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Case 13-1: Neurofibromatosis

Patient Presentation

An adult male presented complaining of a skin infection.

Figure 13-1.

Innumerable fleshy and pedunculated tumors

Clinical Features

Confluent lesions of neurofibromatosis were present. One of these fleshy and pedunculated tumors on his anterior abdominal wall was erythematous and warm.

Differential Dx

  • Bacterial cellulitis

  • Abscess

  • Fungal infection

Emergency Care

The patient was treated with an antibiotic on an outpatient basis.


This patient was lost to follow-up.

Key Learning Points

  • There are three clinically and genetically different forms of neurofibromatosis, with neurofibromatosis type 1 being the most common.

  • It is an autosomal dominant disease with 100% penetrance but highly variable expressivity.

  • Patients with neurofibromatosis type 1 are at an increased risk for optic and central nervous system neoplasms, soft tissue sarcomas, bony lesions, and neurologic manifestations such as seizures, cognitive deficits, and peripheral neuropathy.

  • As illustrated, neurofibromatosis can be a severely disfiguring disease. Rare face transplants have been performed in these patients.

Further Reading

Karmakar  S, Reilly  KM. The role of the immune system in neurofibromatosis type 1-associated nervous system tumors. CNS Oncol. 2017;6(1):45–60.  [PubMed: 28001089]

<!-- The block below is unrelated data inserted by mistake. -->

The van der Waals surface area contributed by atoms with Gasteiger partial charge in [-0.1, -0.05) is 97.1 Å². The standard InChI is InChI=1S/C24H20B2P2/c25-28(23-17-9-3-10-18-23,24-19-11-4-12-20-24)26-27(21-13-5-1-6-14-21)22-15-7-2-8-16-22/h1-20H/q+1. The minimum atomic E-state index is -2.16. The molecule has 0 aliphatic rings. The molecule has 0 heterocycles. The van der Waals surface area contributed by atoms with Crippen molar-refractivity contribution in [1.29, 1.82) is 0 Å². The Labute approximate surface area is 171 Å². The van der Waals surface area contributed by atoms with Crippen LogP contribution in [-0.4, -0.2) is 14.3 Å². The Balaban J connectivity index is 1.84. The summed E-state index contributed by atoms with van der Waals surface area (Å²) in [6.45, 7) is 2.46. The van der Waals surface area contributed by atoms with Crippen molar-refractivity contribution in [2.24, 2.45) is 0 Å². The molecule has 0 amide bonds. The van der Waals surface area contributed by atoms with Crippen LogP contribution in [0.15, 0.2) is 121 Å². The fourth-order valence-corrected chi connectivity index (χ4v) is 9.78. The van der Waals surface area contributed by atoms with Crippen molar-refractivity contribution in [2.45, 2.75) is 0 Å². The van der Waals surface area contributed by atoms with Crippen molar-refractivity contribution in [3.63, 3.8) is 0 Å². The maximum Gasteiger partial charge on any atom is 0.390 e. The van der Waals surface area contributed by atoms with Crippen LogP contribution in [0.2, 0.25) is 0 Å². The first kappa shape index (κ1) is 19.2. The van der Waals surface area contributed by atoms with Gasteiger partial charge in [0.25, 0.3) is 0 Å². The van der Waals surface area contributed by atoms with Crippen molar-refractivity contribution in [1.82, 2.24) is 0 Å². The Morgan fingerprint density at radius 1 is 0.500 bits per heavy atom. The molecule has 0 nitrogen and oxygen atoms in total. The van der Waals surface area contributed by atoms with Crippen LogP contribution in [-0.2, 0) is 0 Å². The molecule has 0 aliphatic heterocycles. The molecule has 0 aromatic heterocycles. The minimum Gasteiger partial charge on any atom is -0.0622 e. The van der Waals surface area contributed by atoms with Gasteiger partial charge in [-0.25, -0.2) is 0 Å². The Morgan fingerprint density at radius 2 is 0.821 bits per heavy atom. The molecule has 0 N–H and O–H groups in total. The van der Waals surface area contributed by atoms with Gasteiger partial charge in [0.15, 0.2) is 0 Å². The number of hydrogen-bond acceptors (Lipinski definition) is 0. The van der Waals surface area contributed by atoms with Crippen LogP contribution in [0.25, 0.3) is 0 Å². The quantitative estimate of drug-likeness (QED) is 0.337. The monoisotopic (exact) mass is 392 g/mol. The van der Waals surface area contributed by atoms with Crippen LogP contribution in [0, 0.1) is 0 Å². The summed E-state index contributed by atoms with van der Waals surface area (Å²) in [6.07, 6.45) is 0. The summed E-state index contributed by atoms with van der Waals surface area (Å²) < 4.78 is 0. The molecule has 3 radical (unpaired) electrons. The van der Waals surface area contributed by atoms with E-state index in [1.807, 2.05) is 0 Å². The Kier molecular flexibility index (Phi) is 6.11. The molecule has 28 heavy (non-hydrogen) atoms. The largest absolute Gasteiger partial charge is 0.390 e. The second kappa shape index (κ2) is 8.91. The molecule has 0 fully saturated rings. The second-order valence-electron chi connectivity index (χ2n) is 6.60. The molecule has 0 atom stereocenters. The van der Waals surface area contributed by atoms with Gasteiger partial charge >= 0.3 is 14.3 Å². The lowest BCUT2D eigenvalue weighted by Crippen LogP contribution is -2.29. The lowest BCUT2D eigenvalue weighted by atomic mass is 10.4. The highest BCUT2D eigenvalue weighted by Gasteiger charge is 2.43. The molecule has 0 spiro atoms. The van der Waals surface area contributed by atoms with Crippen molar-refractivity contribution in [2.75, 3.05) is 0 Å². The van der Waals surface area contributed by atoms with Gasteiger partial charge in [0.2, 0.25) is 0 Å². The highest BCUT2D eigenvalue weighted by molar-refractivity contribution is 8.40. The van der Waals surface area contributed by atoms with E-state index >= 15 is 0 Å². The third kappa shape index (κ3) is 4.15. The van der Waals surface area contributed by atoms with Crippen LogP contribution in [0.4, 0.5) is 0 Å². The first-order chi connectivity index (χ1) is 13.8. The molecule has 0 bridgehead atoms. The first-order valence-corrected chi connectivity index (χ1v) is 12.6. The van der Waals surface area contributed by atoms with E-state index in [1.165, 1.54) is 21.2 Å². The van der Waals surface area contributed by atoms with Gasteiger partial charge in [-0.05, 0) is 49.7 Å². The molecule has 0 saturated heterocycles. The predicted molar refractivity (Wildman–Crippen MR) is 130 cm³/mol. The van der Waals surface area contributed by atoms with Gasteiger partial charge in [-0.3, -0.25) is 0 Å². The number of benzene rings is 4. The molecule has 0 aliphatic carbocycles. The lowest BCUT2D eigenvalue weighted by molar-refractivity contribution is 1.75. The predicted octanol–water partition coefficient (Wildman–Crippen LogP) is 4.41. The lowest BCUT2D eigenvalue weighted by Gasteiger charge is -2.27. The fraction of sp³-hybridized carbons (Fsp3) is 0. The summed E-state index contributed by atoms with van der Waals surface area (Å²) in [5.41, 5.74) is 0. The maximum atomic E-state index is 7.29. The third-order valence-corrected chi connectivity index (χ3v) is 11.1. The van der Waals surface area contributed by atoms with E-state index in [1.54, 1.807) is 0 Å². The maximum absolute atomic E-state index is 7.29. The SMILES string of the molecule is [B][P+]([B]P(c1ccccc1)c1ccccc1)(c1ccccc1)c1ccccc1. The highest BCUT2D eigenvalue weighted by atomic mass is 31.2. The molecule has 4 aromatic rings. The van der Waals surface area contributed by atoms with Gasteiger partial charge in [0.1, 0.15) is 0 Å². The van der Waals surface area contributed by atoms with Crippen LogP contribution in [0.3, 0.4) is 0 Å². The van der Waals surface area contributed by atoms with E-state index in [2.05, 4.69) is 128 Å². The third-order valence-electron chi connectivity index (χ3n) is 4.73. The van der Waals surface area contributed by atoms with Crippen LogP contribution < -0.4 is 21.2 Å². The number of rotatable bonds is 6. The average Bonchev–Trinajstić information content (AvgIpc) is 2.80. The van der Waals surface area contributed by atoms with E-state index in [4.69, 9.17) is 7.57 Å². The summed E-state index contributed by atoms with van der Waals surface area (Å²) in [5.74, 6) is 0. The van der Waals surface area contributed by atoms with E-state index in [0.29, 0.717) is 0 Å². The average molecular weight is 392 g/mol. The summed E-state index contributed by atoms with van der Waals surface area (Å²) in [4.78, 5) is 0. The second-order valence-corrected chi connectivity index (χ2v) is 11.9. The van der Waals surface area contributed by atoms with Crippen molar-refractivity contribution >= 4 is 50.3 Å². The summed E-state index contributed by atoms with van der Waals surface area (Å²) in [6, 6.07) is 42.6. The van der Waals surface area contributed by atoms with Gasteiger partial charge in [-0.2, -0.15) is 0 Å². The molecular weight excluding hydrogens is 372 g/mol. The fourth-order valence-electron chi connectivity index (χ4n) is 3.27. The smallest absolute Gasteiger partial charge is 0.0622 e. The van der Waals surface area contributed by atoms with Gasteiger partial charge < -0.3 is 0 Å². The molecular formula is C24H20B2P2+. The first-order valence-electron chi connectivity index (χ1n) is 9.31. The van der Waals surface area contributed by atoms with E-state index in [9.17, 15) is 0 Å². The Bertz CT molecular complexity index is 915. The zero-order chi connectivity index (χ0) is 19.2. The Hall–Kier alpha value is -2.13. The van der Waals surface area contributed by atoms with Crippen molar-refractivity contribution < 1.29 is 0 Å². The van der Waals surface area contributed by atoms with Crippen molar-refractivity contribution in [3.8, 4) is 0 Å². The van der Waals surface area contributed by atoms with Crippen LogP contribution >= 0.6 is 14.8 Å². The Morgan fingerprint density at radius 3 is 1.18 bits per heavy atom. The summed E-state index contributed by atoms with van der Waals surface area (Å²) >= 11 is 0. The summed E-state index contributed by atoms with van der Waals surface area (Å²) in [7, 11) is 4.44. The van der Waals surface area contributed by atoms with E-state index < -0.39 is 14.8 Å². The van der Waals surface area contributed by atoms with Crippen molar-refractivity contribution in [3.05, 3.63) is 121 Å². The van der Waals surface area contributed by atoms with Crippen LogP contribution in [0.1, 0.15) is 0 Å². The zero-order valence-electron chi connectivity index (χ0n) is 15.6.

Kim  ST, Brinjikji  W, Lanzino  G, Kallmes  DF. Neurovascular manifestations of connective-tissue diseases: a review. Interv Neuroradiol. 2016;22(6):624–637.  [PubMed: 27511817]
Lantieri  L, Grimbert  P, Ortonne  N,  et al. Face transplant: long-term follow-up and results of a prospective open study. Lancet. 2016;388(10052)1398–1407.  [PubMed: 27567680]
Ma  JE, Hand  JL. What’s new with common genetic skin disorders? Minerva Pediatr. 2017;69(4):288–297.  [PubMed: 28425690]
Ullrich  NJ. Neurocutaneous syndromes and brain tumors. J Child Neurol. 2016;31(12):1399–1411.  [PubMed: 26459515]

Case 13-2: Educated vascular access for intravenous drug abuse

Patient Presentation

This is a young adult patient with a history of intravenous drug abuse. Three months before this visit, the patient presented comatose from an opioid overdose requiring positive pressure ventilation while an external jugular catheter was placed for naloxone administration. At that time, his external jugular did not have any track marks. When he returned for this visit three months later, examination of his right external jugular showed significant scarring due to healed track marks. The patient had apparently learned from his initial visit how to access his own external jugular vein.

Figure 13-2.

RA = Scarred needle track marks over the external jugular vein

Key Learning Points

  • External jugular, ...

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